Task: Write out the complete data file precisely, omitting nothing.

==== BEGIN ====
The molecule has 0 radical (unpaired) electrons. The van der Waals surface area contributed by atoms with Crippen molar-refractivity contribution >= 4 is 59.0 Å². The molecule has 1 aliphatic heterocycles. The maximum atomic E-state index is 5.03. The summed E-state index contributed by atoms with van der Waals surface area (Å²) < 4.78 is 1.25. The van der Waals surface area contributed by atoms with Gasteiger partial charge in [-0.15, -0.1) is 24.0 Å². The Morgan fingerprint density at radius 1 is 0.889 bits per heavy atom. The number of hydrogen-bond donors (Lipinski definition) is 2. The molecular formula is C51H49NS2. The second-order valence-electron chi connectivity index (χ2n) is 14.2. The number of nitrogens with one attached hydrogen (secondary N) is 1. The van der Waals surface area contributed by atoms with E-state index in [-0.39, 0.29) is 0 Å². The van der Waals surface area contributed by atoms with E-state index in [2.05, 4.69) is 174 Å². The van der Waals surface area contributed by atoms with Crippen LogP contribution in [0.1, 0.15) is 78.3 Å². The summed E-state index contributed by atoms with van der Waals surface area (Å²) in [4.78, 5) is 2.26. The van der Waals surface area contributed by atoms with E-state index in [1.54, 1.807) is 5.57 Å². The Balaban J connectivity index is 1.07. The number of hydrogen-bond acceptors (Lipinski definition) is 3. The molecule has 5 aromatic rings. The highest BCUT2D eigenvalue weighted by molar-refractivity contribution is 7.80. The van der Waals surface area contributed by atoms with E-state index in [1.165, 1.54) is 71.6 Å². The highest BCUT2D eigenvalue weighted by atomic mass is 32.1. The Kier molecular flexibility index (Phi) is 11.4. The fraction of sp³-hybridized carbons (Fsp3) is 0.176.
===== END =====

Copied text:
The molecule has 0 radical (unpaired) electrons. The van der Waals surface area contributed by atoms with Crippen molar-refractivity contribution >= 4 is 59.0 Å². The molecule has 1 aliphatic heterocycles. The maximum atomic E-state index is 5.03. The summed E-state index contributed by atoms with van der Waals surface area (Å²) < 4.78 is 1.25. The van der Waals surface area contributed by atoms with Gasteiger partial charge in [-0.15, -0.1) is 24.0 Å². The Morgan fingerprint density at radius 1 is 0.889 bits per heavy atom. The number of hydrogen-bond donors (Lipinski definition) is 2. The molecular formula is C51H49NS2. The second-order valence-electron chi connectivity index (χ2n) is 14.2. The number of nitrogens with one attached hydrogen (secondary N) is 1. The van der Waals surface area contributed by atoms with E-state index in [-0.39, 0.29) is 0 Å². The van der Waals surface area contributed by atoms with E-state index in [2.05, 4.69) is 174 Å². The van der Waals surface area contributed by atoms with Crippen LogP contribution in [0.1, 0.15) is 78.3 Å². The summed E-state index contributed by atoms with van der Waals surface area (Å²) in [4.78, 5) is 2.26. The van der Waals surface area contributed by atoms with E-state index in [1.54, 1.807) is 5.57 Å². The Balaban J connectivity index is 1.07. The number of hydrogen-bond acceptors (Lipinski definition) is 3. The molecule has 5 aromatic rings. The highest BCUT2D eigenvalue weighted by molar-refractivity contribution is 7.80. The van der Waals surface area contributed by atoms with E-state index in [1.165, 1.54) is 71.6 Å². The highest BCUT2D eigenvalue weighted by atomic mass is 32.1. The Kier molecular flexibility index (Phi) is 11.4. The fraction of sp³-hybridized carbons (Fsp3) is 0.176.